Mitchell, D., & Staeheli, L. A.
Mitchell, D., & Staeheli, L. A. (2005). Permitting protest: Parsing the fine geography of dissent in America. International Journal of Urban and Regional Research, 29(4), 796–813. https://doi-org.ezproxy.gc.cuny.edu/10.1111/j.1468-2427.2005.00622.x
The authors support the position that, contrary to media opinion, the repression of demonstrators, protesting the United States’ plans to go to war with Iraq in in 2003, is the norm for authoritative control. Tactics limiting the rights to assembly, for dissenters, have become standard in recent history forming a precedent seeking to regulate dissenters, not merely silence them. The policing of protest has become normalized partly because protesting has become normalized through negotiation, management, a system of permitting which violates notions of prior restraint, and use of the public forum doctrine. The authors argue that geography (ie. jurisdictions, regulations, the relative location of certain types of events) is regulating and policing dissent through complex bureaucratic and regulatory mechanisms; however, many activists seek to challenge or ignore the permits system in more adversarial ways. In the end, evidence suggests that the practicing of prior restraint through the permit system has led to insufficient maintenance of public order and repressive (not managerial) policing tactics that reproduce infringements on the use of public space for democracy.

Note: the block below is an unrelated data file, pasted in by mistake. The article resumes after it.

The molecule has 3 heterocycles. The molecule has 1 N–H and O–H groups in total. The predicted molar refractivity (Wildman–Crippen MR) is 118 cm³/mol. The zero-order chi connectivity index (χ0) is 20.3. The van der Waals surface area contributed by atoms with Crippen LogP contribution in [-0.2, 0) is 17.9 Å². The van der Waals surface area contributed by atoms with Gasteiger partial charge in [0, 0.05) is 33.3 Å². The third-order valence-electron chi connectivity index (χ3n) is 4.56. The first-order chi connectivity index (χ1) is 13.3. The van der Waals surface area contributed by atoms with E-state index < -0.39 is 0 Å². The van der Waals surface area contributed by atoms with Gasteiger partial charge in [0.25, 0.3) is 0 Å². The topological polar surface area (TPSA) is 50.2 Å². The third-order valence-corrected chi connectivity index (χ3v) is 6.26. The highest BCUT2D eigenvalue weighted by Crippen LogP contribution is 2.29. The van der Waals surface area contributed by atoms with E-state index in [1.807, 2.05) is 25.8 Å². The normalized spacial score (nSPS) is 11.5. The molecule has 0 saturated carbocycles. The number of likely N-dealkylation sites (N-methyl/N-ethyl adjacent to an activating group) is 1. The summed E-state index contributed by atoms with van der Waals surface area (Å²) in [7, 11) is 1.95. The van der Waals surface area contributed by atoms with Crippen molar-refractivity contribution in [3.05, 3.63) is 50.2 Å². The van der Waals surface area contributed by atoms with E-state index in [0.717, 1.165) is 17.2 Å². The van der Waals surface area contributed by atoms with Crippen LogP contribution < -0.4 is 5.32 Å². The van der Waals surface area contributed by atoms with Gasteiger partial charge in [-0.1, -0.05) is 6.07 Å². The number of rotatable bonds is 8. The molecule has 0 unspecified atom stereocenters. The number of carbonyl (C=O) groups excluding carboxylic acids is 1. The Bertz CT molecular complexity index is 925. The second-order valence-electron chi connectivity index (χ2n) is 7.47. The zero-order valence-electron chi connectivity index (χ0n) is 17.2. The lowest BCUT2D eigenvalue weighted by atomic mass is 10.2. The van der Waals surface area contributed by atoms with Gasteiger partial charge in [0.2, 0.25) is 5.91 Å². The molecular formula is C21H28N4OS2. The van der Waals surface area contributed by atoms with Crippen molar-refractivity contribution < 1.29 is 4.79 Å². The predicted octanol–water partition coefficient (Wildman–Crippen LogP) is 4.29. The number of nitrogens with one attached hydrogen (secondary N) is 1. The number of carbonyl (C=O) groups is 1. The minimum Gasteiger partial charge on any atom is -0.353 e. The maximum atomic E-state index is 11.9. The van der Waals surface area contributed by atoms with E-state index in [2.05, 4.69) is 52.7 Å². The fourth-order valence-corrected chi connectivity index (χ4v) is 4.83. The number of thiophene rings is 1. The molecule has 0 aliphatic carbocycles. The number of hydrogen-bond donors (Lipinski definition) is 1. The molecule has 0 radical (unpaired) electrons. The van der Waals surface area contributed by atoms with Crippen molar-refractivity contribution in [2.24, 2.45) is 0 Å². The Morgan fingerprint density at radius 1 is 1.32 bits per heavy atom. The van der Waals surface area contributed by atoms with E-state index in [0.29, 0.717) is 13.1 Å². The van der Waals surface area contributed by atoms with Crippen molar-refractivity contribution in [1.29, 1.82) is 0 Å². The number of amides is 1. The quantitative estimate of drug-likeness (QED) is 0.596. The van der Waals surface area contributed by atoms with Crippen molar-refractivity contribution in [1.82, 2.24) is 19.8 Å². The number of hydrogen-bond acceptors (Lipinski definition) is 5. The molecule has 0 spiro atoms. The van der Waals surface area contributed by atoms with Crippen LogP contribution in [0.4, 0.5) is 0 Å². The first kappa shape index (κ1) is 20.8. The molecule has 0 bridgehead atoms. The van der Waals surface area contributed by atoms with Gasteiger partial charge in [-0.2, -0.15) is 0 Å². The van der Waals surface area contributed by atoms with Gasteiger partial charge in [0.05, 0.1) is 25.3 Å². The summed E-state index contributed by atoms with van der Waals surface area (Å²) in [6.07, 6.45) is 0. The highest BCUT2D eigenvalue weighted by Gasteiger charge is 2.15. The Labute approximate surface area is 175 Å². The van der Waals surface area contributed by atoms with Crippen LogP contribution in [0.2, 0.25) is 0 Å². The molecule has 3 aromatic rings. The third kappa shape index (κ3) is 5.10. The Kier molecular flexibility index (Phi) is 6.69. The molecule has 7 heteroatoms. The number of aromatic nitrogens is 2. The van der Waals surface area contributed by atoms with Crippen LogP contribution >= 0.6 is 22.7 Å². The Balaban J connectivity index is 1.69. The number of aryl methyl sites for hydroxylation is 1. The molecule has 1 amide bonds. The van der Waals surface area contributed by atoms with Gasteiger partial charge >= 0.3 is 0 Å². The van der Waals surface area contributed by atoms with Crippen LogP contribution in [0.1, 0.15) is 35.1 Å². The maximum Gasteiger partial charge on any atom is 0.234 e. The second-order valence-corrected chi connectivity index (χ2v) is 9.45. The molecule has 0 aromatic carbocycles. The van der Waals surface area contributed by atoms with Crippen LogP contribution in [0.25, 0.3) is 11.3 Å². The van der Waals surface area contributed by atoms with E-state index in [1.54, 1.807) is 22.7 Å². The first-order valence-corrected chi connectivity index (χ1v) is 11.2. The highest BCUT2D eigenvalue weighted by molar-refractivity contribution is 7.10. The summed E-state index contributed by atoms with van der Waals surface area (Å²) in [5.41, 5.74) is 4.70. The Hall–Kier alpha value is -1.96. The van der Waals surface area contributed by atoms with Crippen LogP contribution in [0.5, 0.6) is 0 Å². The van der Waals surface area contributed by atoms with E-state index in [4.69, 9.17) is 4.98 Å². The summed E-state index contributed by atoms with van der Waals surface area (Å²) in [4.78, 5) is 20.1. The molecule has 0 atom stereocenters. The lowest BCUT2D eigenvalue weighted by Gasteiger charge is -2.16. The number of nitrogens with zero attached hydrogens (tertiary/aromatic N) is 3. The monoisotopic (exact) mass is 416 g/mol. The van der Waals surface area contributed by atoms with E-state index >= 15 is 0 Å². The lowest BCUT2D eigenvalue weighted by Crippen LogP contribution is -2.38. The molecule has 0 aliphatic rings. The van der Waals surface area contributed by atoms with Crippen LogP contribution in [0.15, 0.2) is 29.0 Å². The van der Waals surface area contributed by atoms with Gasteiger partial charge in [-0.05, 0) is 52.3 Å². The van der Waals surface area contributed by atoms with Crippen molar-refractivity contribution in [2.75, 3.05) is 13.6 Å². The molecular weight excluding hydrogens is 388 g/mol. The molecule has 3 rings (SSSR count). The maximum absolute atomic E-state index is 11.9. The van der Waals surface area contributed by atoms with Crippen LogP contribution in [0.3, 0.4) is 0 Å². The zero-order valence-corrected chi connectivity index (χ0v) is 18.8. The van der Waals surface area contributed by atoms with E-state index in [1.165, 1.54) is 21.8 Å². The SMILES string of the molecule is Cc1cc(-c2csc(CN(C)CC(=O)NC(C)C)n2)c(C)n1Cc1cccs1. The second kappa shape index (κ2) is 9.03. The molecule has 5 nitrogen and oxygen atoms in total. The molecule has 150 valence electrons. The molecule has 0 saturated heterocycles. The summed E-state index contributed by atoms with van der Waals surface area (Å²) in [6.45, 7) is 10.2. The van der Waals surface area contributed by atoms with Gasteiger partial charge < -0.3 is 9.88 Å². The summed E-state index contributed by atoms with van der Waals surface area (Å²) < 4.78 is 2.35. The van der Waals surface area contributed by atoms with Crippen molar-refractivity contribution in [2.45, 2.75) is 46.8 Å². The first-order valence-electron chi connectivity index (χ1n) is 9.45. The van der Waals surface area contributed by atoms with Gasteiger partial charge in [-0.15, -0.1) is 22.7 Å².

Description of method used in the article
The authors do not explicitly state a set methodology; however, the article mentions research regarding permit issuance and the policing of protestors in New York City and Washington D.C., critical reviews of news reports mainly from the New York Times and Washington Post, and reference to pertinent case law. Washington, D.C. was chosen as the case study site since it is the ‘protest capital’ of the Unites States and its policing tactics during protests influence trends in other cities. Additionally, interviews were held with: city and National Park police representatives, civil liberties attorneys, event planners, and area residents and activists. These interviews took place in May 2001 amidst several large demonstrations against actions of the International Monetary Fund and World Bank and inauguration of President George W. Bush.
Of practical use